Table 2 displays the multivariable binary logistic regression analysis predicting LNI contralateral to the dominant prostate side. A model including PSA, maximum diameter of the index lesion, presence of SVI on mpMRI, ISUP grade in the nondominant side, and percentage of positive cores in the nondominant side achieved an AUC of 84% (95% CI:80%-88%). Figure 2 displays the nomogram; the coefficients of the logit function are provided in Supplemental Table 1 (https://www.jurology.com). The benefit derived from applying the model in clinical practice according to the decision curve analysis method is shown in Figure 3, A and the calibration plot in Figure 3, B. The nomogram-derived probability of contralateral LNI showed greater net clinical benefit relative to the hypothetical scenarios of always performing contralateral ePLND or never, and demonstrated excellent calibration within the same range of probability. Table 3 shows the systematic analysis of the nomogram-derived cutoffs. This Table represents an outline for helping surgeons when deciding whether or not to perform ePLND contralateral to the index lesion. For example, with a cutoff of 1%, 602 (27%) contralateral lymph node dissections would be omitted with 1 (1.2%) contralateral LNI missed. Among patients who fell below the cutoff of 1%, LNI ipsilateral to the dominant lobe was documented in 33 individuals.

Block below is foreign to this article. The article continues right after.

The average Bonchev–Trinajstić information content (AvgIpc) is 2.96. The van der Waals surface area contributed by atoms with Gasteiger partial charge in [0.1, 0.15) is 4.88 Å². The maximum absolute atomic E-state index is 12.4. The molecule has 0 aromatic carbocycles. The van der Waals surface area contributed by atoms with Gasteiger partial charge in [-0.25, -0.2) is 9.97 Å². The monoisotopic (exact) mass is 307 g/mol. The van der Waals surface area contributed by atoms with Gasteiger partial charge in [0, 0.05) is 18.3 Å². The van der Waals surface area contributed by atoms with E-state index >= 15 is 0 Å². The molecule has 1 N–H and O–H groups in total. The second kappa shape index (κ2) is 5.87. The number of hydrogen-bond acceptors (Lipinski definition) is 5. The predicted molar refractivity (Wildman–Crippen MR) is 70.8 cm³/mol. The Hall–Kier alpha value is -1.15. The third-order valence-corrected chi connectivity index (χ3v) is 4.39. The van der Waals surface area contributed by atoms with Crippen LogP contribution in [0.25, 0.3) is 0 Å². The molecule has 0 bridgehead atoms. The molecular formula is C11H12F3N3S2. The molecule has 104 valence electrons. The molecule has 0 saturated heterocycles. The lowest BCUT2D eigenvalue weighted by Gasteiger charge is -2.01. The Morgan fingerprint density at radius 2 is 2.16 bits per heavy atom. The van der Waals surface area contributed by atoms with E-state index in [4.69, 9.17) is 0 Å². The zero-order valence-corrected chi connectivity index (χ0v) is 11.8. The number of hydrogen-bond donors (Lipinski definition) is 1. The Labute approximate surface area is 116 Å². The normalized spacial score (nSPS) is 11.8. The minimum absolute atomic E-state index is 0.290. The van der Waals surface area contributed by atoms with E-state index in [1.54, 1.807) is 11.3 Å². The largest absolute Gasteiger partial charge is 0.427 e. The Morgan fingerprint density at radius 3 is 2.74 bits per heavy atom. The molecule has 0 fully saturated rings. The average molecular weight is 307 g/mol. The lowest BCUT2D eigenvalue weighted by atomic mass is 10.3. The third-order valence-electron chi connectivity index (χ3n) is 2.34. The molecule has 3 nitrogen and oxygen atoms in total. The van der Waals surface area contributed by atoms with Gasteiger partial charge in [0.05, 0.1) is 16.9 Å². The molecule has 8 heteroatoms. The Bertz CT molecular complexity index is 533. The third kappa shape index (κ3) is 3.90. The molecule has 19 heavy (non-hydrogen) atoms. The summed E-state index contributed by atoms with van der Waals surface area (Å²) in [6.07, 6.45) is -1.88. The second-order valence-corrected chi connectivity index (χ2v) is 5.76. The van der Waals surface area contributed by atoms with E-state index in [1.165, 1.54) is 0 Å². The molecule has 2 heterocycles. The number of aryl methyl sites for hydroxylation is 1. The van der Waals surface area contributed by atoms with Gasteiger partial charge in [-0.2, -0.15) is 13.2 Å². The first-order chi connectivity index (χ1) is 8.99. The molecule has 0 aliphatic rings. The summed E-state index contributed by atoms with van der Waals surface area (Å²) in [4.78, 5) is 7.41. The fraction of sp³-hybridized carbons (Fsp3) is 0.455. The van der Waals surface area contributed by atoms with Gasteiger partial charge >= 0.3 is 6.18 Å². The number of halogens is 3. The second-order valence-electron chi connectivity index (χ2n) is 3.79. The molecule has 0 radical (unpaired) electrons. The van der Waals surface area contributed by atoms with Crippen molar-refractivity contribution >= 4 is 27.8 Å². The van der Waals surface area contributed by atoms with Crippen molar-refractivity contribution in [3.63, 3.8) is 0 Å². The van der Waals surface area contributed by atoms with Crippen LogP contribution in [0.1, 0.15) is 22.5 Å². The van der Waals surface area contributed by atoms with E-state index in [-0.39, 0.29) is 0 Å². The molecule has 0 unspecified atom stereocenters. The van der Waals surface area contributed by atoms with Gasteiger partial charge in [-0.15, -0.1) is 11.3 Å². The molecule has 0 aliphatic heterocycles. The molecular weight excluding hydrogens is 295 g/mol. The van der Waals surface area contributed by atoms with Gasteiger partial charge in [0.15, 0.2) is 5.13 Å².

Table 2. Multivariable Binary Logistic Regression Analysis Predicting Lymph Node Invasion Contralaterally to the Dominant Prostate Side

Covariate Odds ratio 95% CI P value